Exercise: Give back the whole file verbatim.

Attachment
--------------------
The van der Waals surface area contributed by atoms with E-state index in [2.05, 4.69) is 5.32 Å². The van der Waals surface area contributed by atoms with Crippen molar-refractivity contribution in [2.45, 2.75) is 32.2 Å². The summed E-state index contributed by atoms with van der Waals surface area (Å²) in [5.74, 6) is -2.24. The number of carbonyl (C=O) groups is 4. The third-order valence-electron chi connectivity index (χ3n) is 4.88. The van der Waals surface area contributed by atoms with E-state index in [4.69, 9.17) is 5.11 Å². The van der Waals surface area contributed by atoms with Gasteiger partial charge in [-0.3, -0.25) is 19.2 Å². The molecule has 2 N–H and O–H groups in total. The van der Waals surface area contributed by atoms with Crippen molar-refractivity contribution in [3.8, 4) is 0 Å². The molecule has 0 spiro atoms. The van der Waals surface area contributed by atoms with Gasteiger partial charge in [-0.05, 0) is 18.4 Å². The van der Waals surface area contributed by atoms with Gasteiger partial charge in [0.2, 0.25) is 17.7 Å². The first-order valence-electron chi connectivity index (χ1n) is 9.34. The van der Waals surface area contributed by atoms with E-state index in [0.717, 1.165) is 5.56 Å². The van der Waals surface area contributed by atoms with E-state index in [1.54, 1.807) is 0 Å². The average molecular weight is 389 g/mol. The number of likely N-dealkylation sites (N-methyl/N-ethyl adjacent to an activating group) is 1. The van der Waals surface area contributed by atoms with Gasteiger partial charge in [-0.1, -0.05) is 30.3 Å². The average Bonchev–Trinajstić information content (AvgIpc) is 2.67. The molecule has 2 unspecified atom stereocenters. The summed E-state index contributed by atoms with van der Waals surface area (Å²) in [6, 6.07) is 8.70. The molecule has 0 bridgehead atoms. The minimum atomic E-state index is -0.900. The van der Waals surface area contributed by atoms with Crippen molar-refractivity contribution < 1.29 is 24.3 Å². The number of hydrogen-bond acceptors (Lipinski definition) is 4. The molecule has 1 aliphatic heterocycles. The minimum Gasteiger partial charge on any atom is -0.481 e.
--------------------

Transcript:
The van der Waals surface area contributed by atoms with E-state index in [2.05, 4.69) is 5.32 Å². The van der Waals surface area contributed by atoms with Crippen molar-refractivity contribution in [2.45, 2.75) is 32.2 Å². The summed E-state index contributed by atoms with van der Waals surface area (Å²) in [5.74, 6) is -2.24. The number of carbonyl (C=O) groups is 4. The third-order valence-electron chi connectivity index (χ3n) is 4.88. The van der Waals surface area contributed by atoms with E-state index in [4.69, 9.17) is 5.11 Å². The van der Waals surface area contributed by atoms with Gasteiger partial charge in [-0.3, -0.25) is 19.2 Å². The molecule has 2 N–H and O–H groups in total. The van der Waals surface area contributed by atoms with Crippen molar-refractivity contribution in [3.8, 4) is 0 Å². The molecule has 0 spiro atoms. The van der Waals surface area contributed by atoms with Gasteiger partial charge in [-0.05, 0) is 18.4 Å². The van der Waals surface area contributed by atoms with Gasteiger partial charge in [0.2, 0.25) is 17.7 Å². The first-order valence-electron chi connectivity index (χ1n) is 9.34. The van der Waals surface area contributed by atoms with E-state index in [0.717, 1.165) is 5.56 Å². The van der Waals surface area contributed by atoms with E-state index in [1.54, 1.807) is 0 Å². The average molecular weight is 389 g/mol. The number of likely N-dealkylation sites (N-methyl/N-ethyl adjacent to an activating group) is 1. The van der Waals surface area contributed by atoms with Gasteiger partial charge in [-0.1, -0.05) is 30.3 Å². The average Bonchev–Trinajstić information content (AvgIpc) is 2.67. The molecule has 2 unspecified atom stereocenters. The summed E-state index contributed by atoms with van der Waals surface area (Å²) in [6, 6.07) is 8.70. The molecule has 0 bridgehead atoms. The minimum atomic E-state index is -0.900. The van der Waals surface area contributed by atoms with Crippen molar-refractivity contribution < 1.29 is 24.3 Å². The number of hydrogen-bond acceptors (Lipinski definition) is 4. The molecule has 1 aliphatic heterocycles. The minimum Gasteiger partial charge on any atom is -0.481 e.